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The Fragility of Things: Self-Organizing Processes, Neoliberal Fantasies, and Democratic Activism

In The Fragility of Things, eminent theorist William E. Connolly focuses on several self-organizing ecologies that help to constitute our world. These interacting geological, biological, and climate systems, some of which harbor creative capacities, are depreciated by that brand of neoliberalism that confines self-organization to economic markets and equates the latter with impersonal rationality. Neoliberal practice […]


Fall of the Faculty: The Rise of the All-Administrative University and Why it Matters

Until very recently, American universities were led mainly by their faculties, which viewed intellectual production and pedagogy as the core missions of higher education. Today, as Benjamin Ginsberg warns in this eye-opening, controversial book, “deanlets”–administrators and staffers often without serious academic backgrounds or experience–are setting the educational agenda. The Fall of the Faculty examines the fallout […]


Joel Grossman Named Academy Professor

Three faculty members from the Krieger School of Arts and Sciences have been named professors of The Academy at Johns Hopkins, including political science Professor Joel Grossman. The Academy at Johns Hopkins is an institute for advanced study, where retired professors can pursue research opportunities, conduct and attend academic seminars, and explore other opportunities for continued scholarship.


Looking for Rights in All the Wrong Places: Why State Constitutions Contain America’s Positive Rights

Unlike many national constitutions, which contain explicit positive rights to such things as education, a living wage, and a healthful environment, the U.S. Bill of Rights appears to contain only a long list of prohibitions on government. American constitutional rights, we are often told, protect people only from an overbearing government, but give no explicit […]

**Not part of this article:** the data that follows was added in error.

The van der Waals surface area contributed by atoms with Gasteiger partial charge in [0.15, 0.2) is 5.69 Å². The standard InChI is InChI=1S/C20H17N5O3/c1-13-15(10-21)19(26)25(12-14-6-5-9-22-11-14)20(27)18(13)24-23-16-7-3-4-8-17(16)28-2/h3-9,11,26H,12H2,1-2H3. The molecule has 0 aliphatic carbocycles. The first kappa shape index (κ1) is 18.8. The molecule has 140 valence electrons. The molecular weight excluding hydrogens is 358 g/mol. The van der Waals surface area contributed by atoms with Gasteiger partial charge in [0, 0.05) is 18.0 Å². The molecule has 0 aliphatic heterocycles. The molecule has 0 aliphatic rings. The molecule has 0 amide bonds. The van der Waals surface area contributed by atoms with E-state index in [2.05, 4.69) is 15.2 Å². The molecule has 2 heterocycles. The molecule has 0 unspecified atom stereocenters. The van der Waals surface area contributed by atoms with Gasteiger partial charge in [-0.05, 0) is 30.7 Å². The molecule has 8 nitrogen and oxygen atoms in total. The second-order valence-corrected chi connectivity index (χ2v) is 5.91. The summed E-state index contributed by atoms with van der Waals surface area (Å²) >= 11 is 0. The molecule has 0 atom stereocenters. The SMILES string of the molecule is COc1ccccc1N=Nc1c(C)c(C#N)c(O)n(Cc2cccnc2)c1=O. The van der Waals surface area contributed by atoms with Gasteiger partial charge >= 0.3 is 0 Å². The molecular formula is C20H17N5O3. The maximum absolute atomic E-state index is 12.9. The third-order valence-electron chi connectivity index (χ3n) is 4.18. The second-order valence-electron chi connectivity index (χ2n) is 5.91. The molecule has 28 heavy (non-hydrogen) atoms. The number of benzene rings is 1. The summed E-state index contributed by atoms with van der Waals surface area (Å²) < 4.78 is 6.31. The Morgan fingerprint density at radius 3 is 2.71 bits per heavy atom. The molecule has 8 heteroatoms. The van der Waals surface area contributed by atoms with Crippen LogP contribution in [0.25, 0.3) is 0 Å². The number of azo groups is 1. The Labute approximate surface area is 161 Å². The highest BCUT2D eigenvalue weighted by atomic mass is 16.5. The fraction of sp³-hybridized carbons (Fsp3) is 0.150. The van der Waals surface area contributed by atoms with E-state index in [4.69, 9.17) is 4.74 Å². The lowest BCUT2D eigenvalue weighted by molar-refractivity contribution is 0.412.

How the Jews Defeated Hitler: Exploding the Myth of Jewish Passivity in the Face of Nazism

One of the most common assumptions about World War II is that the Jews did not actively or effectively resist their own extermination at the hands of the Nazis. In this powerful book, Benjamin Ginsberg convincingly argues that the Jews not only resisted the Germans but actually played a major role in the defeat of […]


Coming to Grips With ‘Kludgeocracy’

Steven Teles

In an interview with Ezra Klein of the Washington Post, Prof. Steven Teles argues that issues concerning the complexity of government, rather than its size, will dominate American politics going forward. The nation has become a “kludgeocracy,” he says, with too many government programs and policies—”kludges”—that are substantially more complicated than the problems they are […]


Market Irrationality

William Connolly’s new book, The Fragility of Things, is featured in Johns Hopkins Magazine.


Imperial Rule and the Politics of Nationalism: Anti-Colonial Protest in the French Empire

Why did colonial subjects mobilize for national independence from the French empire? This question has rarely been posed because the answer appears obvious: in the modern era, nationalism was bound to confront colonialism. This book argues against taking nationalist mobilization for granted. Contrary to conventional accounts, it shows that nationalism was not the only or […]


We the People

We the People is the best text for showing students that politics is relevant to their lives and that political participation matters—especially in the digital age. Based on the full-length text, this low-priced, very brief text offers authoritative coverage of the core topics in American politics. New co-author Caroline Tolbert brings expertise in political behavior to […]


Creating a New Racial Order: How Immigration, Multiracialism, Genomics, and the Young Can Remake Race in America

The American racial order—the beliefs and practices that organize relationships among the nation’s many races and ethnicities—is undergoing its greatest transformation since the 1960s. Creating a New Racial Order takes a groundbreaking look at the reasons behind this dramatic change, from the late twentieth century to today, and considers what parts of the American population have been […]